"The improved business climate, including last year's tax reform, has made Ohio a more attractive place to do business," noted David L. Swift, president of Whirlpool North America, at the expansion announcement in May 2006.
What happened prior to 2006 was partly what made the 2006 numbers what they were.
Setting the Table
"We had some major civil justice reforms passed, which changed our national ranking in a big way in terms of tightening up our system and getting more of a balance in place," says Andrew Doehrel, president of the Ohio Chamber of Commerce (www.ohiochamber.com).
More importantly, he adds, "We had major workers' comp reform accomplished in 2006, and a move was made to put on the ballot a move to repeal that, and we successfully fought that effort. We worked with the other business groups to make sure that did not happen.
"The tax changes that were put in place in 2006 caught a lot of people's attention – getting rid of the corporate franchise tax and the tangible personal property tax or phasing in those processes, as well as reducing our personal income taxes," Doehrel adds. "The changes to the tax climate were very major." Ohio also imposed a commercial activities tax that, depending on the type of operation, can be attractive to certain industries.
"The tax reforms were a major shift in Ohio," says Ohio House Speaker Jon Husted (R- Kettering), a leading advocate for a strong business climate in Ohio. "We no longer penalize people for investing in the state. We've turned to a more consumption- based tax, and that will be the kind of state people will want to operate in."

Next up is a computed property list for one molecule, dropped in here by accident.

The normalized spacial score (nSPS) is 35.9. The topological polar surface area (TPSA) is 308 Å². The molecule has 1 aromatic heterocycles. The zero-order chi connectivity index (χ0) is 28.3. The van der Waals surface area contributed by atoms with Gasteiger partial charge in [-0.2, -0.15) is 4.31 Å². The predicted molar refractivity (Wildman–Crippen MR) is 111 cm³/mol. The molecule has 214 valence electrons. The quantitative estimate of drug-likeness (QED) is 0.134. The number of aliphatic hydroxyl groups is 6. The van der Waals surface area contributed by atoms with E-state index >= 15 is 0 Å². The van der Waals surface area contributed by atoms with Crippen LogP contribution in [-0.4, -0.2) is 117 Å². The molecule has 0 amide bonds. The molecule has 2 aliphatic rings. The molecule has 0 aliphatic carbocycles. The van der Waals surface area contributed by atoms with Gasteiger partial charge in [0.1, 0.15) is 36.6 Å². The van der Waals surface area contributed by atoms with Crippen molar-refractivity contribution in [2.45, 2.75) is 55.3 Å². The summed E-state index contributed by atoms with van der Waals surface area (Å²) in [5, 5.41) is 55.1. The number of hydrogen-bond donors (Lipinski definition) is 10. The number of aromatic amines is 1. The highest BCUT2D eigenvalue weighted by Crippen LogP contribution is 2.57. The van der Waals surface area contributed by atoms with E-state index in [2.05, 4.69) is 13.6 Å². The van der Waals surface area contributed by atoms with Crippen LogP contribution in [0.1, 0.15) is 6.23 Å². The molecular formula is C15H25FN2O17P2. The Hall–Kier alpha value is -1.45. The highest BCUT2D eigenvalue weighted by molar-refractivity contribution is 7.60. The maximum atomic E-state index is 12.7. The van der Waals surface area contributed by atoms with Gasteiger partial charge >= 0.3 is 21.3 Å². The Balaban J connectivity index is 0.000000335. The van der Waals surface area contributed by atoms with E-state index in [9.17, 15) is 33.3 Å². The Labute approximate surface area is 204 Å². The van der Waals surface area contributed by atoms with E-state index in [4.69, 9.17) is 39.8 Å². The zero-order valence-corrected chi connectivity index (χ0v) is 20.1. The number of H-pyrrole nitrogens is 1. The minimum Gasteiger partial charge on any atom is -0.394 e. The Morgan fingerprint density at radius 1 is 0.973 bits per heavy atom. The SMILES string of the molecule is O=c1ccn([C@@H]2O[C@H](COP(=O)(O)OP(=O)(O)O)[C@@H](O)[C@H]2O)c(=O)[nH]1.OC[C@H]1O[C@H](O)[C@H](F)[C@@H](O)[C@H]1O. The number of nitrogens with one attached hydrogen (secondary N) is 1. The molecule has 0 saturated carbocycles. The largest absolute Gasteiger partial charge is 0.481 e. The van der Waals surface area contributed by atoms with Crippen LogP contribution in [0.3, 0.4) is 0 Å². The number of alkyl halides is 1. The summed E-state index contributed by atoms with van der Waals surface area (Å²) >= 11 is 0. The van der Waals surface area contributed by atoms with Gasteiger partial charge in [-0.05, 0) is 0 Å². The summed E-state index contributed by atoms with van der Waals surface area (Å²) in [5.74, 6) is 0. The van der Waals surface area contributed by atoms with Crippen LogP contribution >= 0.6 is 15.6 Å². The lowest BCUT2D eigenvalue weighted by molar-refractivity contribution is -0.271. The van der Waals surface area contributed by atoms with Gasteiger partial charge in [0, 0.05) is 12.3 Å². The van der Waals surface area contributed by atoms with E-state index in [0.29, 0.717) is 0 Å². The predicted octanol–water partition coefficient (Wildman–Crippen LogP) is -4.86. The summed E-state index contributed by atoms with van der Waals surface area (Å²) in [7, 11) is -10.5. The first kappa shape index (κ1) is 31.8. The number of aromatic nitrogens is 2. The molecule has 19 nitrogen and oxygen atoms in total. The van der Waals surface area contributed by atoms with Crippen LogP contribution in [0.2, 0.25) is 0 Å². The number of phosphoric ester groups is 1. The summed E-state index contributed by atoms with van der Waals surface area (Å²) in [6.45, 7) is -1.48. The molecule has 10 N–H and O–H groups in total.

Third Frontier funding was passed by the legislature, making new resources available to R&D and entrepreneurial enterprises, and more research and development is under way at Ohio's universities.
Both Johnson and Doehrel are optimistic about the new governor, Ted Strickland, and his ability to keep the economic development momentum on track.
"I hope the new administration can build a partnership with the General Assembly, and I hope they will continue to have confidence in the comprehensive tax reform that needs to be fully implemented," says Johnson. "They asked me to attend a major pitch with them to Rolls Royce, so from my perspective, the relationship is good, and the transition was good. All indications are that most of the reforms started by the Taft administration will continue in this administration."
"Like the previous governor, the new governor has put the lieutenant governor, Lee Fisher, in charge of the Department of Development, and Lee and I have a very good working relationship," says Speaker Husted. "The one thing Democrats and Republicans will continue to unite around in Ohio is job creation. In fact, Lee and I have already had a good start," notes Husted. "We've worked to secure a couple of projects together already in the first couple of months of the new administration. We had a great development director in Lt. Gov. Bruce Johnson in terms of working with us in the legislature to create jobs in the state, and I expect to have just as good a relationship and success with Lee Fisher."